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NCJ Number: 211675 Find in a Library
Title: Waiver of Juveniles to Criminal Court: Judicial Discretion and Racial Disparity
Journal: Justice Policy Journal  Volume:2  Issue:1  Dated:2005
Author(s): Jodi K. Olson
Date Published: 2005
Page Count: 20
Sponsoring Agency: Ctr on Juvenile and Criminal Justice
San Francisco, CA 94103
Sale Source: Ctr on Juvenile and Criminal Justice
40 Boardman Place
San Francisco, CA 94103
United States of America
Document: PDF
Type: Literature Review; Report (Study/Research)
Format: Document
Language: English
Country: United States of America
Annotation: This paper summarizes the literature on racial disparity in the transfer of juveniles to criminal court, prosecutorial discretion in the waiver process, and the results of waiving juveniles to adult court.
Abstract: The paper first presents a brief history of juvenile justice, noting that the premise underlying the creation of the juvenile justice system in America was that of helping children who were delinquent through the delivery of treatment services to juveniles and their families. This is followed by a review of the waiver process and its impact on the goals and objectives of juvenile justice. A section of the paper then discusses judicial and prosecutorial discretion in the waiver process, with attention to various types of waivers. The next section addresses racial disparity in juvenile justice processing. It concludes that although racial disparity is evident in the process of waiving juveniles to adult court, it also exists at other decision points in the juvenile justice system as well. Other consequences of waiver are also discussed, notably the recidivism rate for juveniles processed in an adult court. One study compared waived youths with a matched control group of juveniles retained in the juvenile justice system. The recidivism rates were greater for waived juveniles by every measure of recidivism used. Thus, the waiver process is pervaded by racial disparity and virtually unlimited levels of discretion with few precise standards for waiver decisionmaking. Future research should focus on the effectiveness and consequences of transferring juveniles to adult court and also examine the criteria used to determine whether or not a youth is amenable to treatment and poses an extraordinary danger to the community. 30 references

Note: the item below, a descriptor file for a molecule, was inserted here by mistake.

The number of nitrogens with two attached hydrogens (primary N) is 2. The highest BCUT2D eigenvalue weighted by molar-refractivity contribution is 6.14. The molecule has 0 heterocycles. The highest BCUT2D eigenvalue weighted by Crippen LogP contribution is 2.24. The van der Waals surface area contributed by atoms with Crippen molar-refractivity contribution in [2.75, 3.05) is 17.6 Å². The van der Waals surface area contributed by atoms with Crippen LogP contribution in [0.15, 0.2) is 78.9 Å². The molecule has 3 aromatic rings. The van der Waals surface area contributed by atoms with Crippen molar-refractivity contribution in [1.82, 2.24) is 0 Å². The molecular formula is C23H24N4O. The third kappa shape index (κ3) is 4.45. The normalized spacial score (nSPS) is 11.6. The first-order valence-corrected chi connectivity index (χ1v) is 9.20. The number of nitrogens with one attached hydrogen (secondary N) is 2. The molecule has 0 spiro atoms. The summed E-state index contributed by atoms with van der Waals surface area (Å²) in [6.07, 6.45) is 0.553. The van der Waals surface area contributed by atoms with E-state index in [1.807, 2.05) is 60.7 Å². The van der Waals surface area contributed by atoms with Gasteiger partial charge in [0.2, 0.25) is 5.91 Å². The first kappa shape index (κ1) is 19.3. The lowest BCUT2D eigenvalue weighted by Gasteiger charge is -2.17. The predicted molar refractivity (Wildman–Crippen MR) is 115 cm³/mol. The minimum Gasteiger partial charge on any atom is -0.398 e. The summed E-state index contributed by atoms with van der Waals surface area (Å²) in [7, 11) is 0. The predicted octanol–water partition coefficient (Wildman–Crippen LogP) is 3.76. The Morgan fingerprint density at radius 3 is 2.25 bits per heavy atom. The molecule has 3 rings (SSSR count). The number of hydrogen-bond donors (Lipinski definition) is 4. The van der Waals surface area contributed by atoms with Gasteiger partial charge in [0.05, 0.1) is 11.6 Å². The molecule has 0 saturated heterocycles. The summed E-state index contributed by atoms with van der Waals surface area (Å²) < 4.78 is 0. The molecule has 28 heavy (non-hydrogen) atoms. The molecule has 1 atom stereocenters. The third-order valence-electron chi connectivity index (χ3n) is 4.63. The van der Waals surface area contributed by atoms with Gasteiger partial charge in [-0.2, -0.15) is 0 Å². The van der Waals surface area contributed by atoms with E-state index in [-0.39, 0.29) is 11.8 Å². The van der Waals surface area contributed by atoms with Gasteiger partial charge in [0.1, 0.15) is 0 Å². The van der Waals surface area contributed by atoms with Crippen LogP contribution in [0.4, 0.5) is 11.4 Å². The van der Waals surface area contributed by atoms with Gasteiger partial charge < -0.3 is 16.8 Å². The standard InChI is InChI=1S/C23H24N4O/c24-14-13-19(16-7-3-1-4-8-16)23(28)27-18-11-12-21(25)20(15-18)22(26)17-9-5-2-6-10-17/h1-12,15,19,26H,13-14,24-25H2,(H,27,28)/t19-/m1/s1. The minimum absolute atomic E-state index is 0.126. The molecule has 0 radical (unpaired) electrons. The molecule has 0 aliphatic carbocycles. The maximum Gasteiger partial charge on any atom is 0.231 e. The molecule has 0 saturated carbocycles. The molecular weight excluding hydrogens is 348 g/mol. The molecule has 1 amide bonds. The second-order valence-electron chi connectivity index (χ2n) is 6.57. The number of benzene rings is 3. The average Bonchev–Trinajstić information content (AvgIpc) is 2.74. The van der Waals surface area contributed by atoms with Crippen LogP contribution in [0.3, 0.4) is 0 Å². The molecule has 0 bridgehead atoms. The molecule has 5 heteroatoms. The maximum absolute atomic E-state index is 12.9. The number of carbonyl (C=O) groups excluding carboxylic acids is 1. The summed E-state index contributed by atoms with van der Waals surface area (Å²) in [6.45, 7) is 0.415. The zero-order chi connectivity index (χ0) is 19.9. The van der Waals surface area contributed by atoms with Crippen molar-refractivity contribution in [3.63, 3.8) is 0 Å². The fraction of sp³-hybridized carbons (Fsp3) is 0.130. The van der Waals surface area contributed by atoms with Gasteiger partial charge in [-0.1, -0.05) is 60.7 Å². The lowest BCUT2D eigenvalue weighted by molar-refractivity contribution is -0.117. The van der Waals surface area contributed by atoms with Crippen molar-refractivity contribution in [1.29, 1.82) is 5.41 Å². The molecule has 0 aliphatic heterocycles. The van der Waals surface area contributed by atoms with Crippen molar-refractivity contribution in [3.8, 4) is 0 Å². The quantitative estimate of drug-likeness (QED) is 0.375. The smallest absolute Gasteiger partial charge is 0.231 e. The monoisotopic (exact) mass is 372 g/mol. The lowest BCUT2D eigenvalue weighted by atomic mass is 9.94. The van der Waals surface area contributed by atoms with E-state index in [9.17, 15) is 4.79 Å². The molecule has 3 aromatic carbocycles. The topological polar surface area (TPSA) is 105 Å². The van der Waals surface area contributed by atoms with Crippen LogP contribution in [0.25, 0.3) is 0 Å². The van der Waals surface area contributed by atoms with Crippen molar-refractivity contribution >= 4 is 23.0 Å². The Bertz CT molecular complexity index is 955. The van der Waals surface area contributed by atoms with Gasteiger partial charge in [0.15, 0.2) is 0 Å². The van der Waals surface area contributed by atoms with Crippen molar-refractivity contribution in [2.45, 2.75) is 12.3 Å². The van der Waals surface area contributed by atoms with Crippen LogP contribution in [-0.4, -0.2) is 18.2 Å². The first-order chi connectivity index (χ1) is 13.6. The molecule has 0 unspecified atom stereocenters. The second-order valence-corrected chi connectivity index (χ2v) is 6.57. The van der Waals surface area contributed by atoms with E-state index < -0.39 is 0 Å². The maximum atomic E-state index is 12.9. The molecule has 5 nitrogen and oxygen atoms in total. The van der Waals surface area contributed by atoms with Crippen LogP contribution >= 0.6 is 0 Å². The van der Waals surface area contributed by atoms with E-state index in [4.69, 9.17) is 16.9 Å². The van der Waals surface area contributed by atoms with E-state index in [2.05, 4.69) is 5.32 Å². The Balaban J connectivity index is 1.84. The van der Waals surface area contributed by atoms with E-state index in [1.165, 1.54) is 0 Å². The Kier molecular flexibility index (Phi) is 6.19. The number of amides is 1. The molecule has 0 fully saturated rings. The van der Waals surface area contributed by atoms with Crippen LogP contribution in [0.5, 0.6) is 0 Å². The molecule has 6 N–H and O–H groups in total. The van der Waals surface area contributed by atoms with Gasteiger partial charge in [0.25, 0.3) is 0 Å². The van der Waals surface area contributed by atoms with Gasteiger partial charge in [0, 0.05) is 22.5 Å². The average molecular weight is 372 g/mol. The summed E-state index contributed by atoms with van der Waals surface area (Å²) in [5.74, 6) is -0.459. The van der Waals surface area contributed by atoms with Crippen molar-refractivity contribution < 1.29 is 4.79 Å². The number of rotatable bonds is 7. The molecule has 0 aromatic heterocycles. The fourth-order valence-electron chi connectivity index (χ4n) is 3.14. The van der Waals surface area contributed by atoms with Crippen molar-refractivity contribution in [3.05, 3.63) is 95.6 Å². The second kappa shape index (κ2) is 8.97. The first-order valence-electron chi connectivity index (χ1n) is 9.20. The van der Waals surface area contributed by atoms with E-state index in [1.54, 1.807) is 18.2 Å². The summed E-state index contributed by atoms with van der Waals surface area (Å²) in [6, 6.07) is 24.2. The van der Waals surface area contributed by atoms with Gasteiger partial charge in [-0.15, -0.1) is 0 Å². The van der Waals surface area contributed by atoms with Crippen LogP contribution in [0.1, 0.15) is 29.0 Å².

Main Term(s): Juvenile court waiver
Index Term(s): Corrections effectiveness; Judicial discretion; Juvenile justice policies; Juvenile Recidivism; Racial discrimination
Note: Downloaded November 10, 2005.
To cite this abstract, use the following link:
http://www.ncjrs.gov/App/publications/abstract.aspx?ID=232954

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